Some day, your smartphone might completely conform to your wrist, and when it does, it might be covered in pure gold, thanks to researchers at Missouri University of Science and Technology.
Writing in the March 17 issue of the journal Science, the Missouri S&T researchers say they have developed a way to “grow” thin layers of gold on single crystal wafers of silicon, remove the gold foils, and use them as substrates on which to grow other electronic materials.
The research team’s discovery could revolutionize wearable or “flexible” technology research, greatly improving the versatility of such electronics in the future.
According to lead researcher Dr. Jay A. Switzer, the majority of research into wearable technology has been done using polymer substrates, or substrates made up of multiple crystals. “And then they put some typically organic semiconductor on there that ends up being flexible, but you lose the order that (silicon) has,” says Switzer, Donald L. Castleman/FCR Endowed Professor of Discovery in Chemistry at S&T.
Because the polymer substrates are made up of multiple crystals, they have what are called grain boundaries, says Switzer. These grain boundaries can greatly limit the performance of an electronic device.
“Say you’re making a solar cell or an LED,” he says. “In a semiconductor, you have electrons and you have holes, which are the opposite of electrons. They can combine at grain boundaries and give off heat. And then you end up losing the light that you get out of an LED, or the current or voltage that you might get out of a solar cell.”
Most electronics on the market are made of silicon because it’s “relatively cheap, but also highly ordered,” Switzer says.
“99.99 percent of electronics are made out of silicon, and there’s a reason – it works great,” he says. “It’s a single crystal, and the atoms are perfectly aligned. But, when you have a single crystal like that, typically, it’s not flexible.”
By starting with single crystal silicon and growing gold foils on it, Switzer is able to keep the high order of silicon on the foil. But because the foil is gold, it’s also highly durable and flexible.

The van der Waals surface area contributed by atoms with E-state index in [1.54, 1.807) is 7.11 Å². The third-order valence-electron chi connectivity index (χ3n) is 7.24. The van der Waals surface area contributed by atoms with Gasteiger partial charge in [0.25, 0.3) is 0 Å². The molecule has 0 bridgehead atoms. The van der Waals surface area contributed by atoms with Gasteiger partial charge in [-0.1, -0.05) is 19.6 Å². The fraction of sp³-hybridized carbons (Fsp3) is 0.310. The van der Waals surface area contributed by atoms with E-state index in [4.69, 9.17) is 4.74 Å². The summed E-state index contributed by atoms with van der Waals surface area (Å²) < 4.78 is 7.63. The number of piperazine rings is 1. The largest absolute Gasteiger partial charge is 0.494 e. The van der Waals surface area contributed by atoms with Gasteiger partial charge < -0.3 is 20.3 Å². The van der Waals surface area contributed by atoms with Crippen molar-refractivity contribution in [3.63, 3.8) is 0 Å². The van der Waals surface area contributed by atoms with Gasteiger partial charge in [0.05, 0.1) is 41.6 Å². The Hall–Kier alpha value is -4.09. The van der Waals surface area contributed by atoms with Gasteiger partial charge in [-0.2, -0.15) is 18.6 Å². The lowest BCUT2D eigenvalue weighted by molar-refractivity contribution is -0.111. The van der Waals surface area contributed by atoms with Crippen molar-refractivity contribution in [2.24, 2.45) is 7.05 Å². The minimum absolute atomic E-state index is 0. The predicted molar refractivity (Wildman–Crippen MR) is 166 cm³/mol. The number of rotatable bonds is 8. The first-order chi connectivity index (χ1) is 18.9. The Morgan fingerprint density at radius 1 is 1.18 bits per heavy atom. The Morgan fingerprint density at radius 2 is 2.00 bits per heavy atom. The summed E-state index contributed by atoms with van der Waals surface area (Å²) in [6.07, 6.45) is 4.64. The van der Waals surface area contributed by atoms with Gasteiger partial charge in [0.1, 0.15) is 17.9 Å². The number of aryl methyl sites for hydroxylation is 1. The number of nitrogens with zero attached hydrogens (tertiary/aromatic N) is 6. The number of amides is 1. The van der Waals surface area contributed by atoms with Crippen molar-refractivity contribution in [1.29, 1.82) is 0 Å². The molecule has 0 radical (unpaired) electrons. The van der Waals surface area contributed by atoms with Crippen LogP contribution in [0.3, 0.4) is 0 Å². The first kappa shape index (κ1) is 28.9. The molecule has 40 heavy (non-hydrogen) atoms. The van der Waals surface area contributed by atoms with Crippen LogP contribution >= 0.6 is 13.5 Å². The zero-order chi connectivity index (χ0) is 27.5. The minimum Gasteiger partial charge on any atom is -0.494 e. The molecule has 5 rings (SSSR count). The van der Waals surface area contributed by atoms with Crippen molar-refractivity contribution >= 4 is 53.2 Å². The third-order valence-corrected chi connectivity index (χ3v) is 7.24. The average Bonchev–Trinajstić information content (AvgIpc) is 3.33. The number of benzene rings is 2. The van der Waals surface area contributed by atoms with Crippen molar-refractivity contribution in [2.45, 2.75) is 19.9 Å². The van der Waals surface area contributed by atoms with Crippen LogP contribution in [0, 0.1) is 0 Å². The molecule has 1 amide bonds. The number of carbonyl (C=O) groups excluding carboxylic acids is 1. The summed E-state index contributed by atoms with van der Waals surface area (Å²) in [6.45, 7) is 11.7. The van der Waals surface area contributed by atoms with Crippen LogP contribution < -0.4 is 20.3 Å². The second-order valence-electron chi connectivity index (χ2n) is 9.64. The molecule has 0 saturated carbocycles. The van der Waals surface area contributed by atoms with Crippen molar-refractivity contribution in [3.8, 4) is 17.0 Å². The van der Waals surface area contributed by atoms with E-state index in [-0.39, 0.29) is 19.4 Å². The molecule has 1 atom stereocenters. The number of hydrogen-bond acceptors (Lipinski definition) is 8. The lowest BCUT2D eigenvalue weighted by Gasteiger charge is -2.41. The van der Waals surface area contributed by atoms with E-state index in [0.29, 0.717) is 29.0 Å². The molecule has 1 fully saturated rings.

“We bent it 4,000 times, and basically the resistance didn’t change,” he says.
The gold foils are also essentially transparent because they are so thin. According to Switzer, his team has peeled foils as thin as seven nanometers.
Switzer says the challenge his research team faced was not in growing gold on the single crystal silicon, but getting it to peel off as such a thin layer of foil. Gold typically bonds very well to silicon.
“So we came up with this trick where we could photo-electrochemically oxidize the silicon,” Switzer says. “And the gold just slides off.”
Photoelectrochemical oxidation is the process by which light enables a semiconductor material, in this case silicon, to promote a catalytic oxidation reaction.
Switzer says thousands of gold foils—or foils of any number of other metals—can be made from a single crystal wafer of silicon.
The research team’s discovery can be considered a “happy accident.” Switzer says they were looking for a cheap way to make single crystals when they discovered this process.
“This is something that I think a lot of people who are interested in working with highly ordered materials like single crystals would appreciate making really easily,” he says. “Besides making flexible devices, it’s just going to open up a field for anybody who wants to work with single crystals.”
The research team included Naveen Kumar Mahenderkar, a Ph.D. candidate in materials science and engineering; Qingzhi Chen and Ying Chau Liu, both Ph.D. candidates in chemistry; Alexander Duchild, an undergraduate chemistry student; Seth Hofheins, a student at Rolla High School; and Dr. Eric Chason, professor of engineering at Brown University.